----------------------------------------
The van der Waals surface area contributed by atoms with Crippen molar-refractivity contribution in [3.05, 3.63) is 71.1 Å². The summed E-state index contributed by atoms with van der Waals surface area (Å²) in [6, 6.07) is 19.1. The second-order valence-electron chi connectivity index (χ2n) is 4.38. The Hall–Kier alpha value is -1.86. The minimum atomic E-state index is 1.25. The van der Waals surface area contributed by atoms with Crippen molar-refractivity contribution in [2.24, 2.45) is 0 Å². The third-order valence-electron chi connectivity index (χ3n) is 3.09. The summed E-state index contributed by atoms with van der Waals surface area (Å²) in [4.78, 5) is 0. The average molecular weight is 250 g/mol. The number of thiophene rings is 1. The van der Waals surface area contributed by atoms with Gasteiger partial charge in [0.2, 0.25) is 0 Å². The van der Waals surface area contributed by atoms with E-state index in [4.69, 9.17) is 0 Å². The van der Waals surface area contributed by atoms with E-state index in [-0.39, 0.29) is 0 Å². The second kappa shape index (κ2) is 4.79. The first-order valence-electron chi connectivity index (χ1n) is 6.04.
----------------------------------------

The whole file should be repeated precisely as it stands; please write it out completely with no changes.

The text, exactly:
The van der Waals surface area contributed by atoms with Crippen molar-refractivity contribution in [3.05, 3.63) is 71.1 Å². The summed E-state index contributed by atoms with van der Waals surface area (Å²) in [6, 6.07) is 19.1. The second-order valence-electron chi connectivity index (χ2n) is 4.38. The Hall–Kier alpha value is -1.86. The minimum atomic E-state index is 1.25. The van der Waals surface area contributed by atoms with Crippen molar-refractivity contribution in [2.24, 2.45) is 0 Å². The third-order valence-electron chi connectivity index (χ3n) is 3.09. The summed E-state index contributed by atoms with van der Waals surface area (Å²) in [4.78, 5) is 0. The average molecular weight is 250 g/mol. The number of thiophene rings is 1. The van der Waals surface area contributed by atoms with Gasteiger partial charge in [0.2, 0.25) is 0 Å². The van der Waals surface area contributed by atoms with E-state index in [4.69, 9.17) is 0 Å². The van der Waals surface area contributed by atoms with E-state index in [-0.39, 0.29) is 0 Å². The second kappa shape index (κ2) is 4.79. The first-order valence-electron chi connectivity index (χ1n) is 6.04.